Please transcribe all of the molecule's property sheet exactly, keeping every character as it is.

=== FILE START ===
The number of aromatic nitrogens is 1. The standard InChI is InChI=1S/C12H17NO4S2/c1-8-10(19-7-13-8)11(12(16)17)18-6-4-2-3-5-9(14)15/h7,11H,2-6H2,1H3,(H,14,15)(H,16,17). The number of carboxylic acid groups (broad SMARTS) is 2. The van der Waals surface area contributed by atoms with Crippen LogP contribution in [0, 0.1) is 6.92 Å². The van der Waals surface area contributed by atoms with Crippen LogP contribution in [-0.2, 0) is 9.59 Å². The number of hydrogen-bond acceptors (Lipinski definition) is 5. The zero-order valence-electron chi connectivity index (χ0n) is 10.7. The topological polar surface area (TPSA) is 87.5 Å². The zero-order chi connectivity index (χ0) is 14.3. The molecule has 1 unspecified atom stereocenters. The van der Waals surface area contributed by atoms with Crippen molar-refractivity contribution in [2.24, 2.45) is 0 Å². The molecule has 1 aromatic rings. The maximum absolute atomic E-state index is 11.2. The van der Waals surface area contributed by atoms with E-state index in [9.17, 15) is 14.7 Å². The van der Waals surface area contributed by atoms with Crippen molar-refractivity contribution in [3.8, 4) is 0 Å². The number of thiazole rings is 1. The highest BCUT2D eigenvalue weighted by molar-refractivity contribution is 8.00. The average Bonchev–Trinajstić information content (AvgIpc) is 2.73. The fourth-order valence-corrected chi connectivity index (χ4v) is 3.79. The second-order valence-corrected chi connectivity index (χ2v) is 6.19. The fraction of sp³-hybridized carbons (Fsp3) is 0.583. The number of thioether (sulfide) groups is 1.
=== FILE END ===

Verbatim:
The number of aromatic nitrogens is 1. The standard InChI is InChI=1S/C12H17NO4S2/c1-8-10(19-7-13-8)11(12(16)17)18-6-4-2-3-5-9(14)15/h7,11H,2-6H2,1H3,(H,14,15)(H,16,17). The number of carboxylic acid groups (broad SMARTS) is 2. The van der Waals surface area contributed by atoms with Crippen LogP contribution in [0, 0.1) is 6.92 Å². The van der Waals surface area contributed by atoms with Crippen LogP contribution in [-0.2, 0) is 9.59 Å². The number of hydrogen-bond acceptors (Lipinski definition) is 5. The zero-order valence-electron chi connectivity index (χ0n) is 10.7. The topological polar surface area (TPSA) is 87.5 Å². The zero-order chi connectivity index (χ0) is 14.3. The molecule has 1 unspecified atom stereocenters. The van der Waals surface area contributed by atoms with Crippen molar-refractivity contribution in [2.24, 2.45) is 0 Å². The molecule has 1 aromatic rings. The maximum absolute atomic E-state index is 11.2. The van der Waals surface area contributed by atoms with E-state index in [9.17, 15) is 14.7 Å². The van der Waals surface area contributed by atoms with Crippen molar-refractivity contribution in [3.8, 4) is 0 Å². The number of thiazole rings is 1. The highest BCUT2D eigenvalue weighted by molar-refractivity contribution is 8.00. The average Bonchev–Trinajstić information content (AvgIpc) is 2.73. The fourth-order valence-corrected chi connectivity index (χ4v) is 3.79. The second-order valence-corrected chi connectivity index (χ2v) is 6.19. The fraction of sp³-hybridized carbons (Fsp3) is 0.583. The number of thioether (sulfide) groups is 1.